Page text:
The head of UNAids, Winnie Byanyima, has strongly criticised pharmaceutical giants for prioritising profits over saving lives, and warned that “racist” inequalities are undermining progress towards ending Aids, especially in Africa. Sub-Saharan Africa accounts for more than half of all new infections, with women and marginalised groups facing higher new infection rates. Aids-related illnesses were the leading cause of mortality among African women, and adolescent girls and young women were three times more likely than men to get HIV. “Many times, they don’t come forward for fear of society’s sanctions against them,” said Byanyima, stressing that girls and women should be able to access sexual and reproductive services privately. She knows well about the impact of the stigma of HIV. At a recent speech at the University of Nairobi Byanyima told a personal story about how her brother, who had HIV, stopped using antiretroviral (ARV) drugs when they returned home to Uganda, while he would use them with few issues when he lived in Europe. The injectable drug cabotegravir, for instance – administered every two months and considered the most effective form of prevention – is only available in high-income countries like the UK and the US, and even there remains largely unaffordable. Last year, Zimbabwe became the first African country to approve the drug for use, but with the country in economic crisis the drug remains effectively unavailable.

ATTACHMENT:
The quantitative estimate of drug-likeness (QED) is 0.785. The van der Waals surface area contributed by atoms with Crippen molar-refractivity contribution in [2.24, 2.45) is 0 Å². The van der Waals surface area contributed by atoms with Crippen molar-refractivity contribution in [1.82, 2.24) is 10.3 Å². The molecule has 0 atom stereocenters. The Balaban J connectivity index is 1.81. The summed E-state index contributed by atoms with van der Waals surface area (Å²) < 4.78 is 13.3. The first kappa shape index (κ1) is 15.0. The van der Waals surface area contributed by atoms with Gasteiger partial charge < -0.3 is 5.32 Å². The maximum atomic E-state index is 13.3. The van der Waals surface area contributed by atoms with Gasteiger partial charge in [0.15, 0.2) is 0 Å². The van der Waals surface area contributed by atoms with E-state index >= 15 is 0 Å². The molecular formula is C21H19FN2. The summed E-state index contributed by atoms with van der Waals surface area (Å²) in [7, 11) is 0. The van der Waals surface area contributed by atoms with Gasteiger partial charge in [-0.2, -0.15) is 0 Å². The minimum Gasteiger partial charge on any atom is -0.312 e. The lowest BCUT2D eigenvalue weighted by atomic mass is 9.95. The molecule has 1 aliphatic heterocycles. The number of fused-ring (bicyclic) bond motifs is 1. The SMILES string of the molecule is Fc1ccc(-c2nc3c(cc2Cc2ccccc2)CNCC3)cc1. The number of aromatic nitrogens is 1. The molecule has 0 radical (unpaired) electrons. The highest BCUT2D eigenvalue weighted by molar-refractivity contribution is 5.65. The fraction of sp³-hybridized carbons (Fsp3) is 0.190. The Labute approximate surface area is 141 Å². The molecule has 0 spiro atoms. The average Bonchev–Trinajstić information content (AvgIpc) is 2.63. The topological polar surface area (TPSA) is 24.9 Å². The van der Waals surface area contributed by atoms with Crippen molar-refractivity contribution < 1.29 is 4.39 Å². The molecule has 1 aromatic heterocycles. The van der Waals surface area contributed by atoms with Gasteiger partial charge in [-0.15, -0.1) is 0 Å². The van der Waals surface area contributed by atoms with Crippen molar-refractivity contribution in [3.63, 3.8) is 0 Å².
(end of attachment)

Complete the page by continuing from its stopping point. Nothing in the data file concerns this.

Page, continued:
SOURCE: THE GUARDIAN